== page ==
Products Liability Law in Minnesota: Design Defect and Failure to Warn Claims

61 Pages Posted: 27 Feb 2010

Date Written: 1988


The Minnesota law of products liability underwent significant changes in the 1980s. The courts filled in gaps left open since the Minnesota Supreme Court initially adopted strict liability in McCormack v. Hankscraft Co.' in 1967, but they also raised new issues and left other issues open. This Article analyzes these developments in Minnesota products liability law. The broad focus is on standards in design and warning cases. In the course of the analysis, the Article focuses on the issues that had been left unsettled in Minnesota law in those areas. The Article first addresses the elements of a strict liability claim and then analyzes the standards in design defect and failure to warn cases, and finally, briefly comments on the relationship between design defect and warning claims.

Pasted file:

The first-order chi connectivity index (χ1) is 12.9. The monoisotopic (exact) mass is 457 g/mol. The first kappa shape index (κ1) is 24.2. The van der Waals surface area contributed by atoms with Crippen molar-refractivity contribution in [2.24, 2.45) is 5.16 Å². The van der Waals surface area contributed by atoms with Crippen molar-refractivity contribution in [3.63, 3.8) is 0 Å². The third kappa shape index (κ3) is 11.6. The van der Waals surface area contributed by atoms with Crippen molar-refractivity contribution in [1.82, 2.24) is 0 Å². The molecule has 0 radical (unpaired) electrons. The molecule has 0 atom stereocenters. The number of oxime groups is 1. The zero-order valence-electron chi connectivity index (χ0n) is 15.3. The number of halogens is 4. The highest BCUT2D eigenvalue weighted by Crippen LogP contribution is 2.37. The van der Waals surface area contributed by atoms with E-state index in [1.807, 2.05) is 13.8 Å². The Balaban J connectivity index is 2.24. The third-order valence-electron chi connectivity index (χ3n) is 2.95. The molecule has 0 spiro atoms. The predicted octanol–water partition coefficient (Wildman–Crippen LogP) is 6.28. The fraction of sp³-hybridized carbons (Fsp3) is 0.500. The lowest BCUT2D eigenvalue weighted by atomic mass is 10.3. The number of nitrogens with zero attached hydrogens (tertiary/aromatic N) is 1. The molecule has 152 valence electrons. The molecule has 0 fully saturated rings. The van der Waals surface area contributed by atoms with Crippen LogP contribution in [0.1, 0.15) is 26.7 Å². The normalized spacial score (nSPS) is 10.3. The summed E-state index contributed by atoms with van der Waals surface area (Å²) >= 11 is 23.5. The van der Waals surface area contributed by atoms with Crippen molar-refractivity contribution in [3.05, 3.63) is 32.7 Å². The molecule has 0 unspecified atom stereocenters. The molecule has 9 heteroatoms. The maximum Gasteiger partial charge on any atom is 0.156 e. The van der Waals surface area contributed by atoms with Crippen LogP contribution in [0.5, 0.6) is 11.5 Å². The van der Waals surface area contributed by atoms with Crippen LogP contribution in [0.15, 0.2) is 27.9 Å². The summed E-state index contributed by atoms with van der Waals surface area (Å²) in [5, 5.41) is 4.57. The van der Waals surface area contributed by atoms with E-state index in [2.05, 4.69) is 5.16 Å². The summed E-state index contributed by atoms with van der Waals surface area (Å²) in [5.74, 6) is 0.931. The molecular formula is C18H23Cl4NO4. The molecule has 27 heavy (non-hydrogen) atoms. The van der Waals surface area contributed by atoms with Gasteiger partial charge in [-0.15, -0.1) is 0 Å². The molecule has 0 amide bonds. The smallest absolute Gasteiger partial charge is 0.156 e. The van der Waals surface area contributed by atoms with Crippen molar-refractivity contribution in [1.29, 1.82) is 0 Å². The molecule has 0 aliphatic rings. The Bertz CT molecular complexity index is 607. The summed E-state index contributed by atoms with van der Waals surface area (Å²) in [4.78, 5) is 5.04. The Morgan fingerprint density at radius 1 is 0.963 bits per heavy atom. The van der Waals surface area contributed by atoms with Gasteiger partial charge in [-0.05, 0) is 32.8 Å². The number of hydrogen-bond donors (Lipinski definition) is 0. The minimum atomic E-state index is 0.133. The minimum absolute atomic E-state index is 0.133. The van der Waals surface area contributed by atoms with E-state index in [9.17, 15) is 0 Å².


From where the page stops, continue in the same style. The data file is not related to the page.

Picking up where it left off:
Keywords: Strict Liability, Negligence, Defective Design, Implied Warranty, Mccormack v. Hankscraft CO., Nondelegable Duties, Failure To Warn, Obvious Danger, Manufacturer

Suggested Citation

Steenson, Michael K., Products Liability Law in Minnesota: Design Defect and Failure to Warn Claims (1988). William Mitchell Law Review, Vol. 14, No. 3, pp. 443-502, 1988, William Mitchell Legal Studies Research Paper No. 1988-02, Available at SSRN:

Michael K. Steenson (Contact Author)

Mitchell Hamline School of Law ( email )

875 Summit Ave
St. Paul, MN 55105-3076
United States
651-290-6366 (Phone)
651-290-6406 (Fax)

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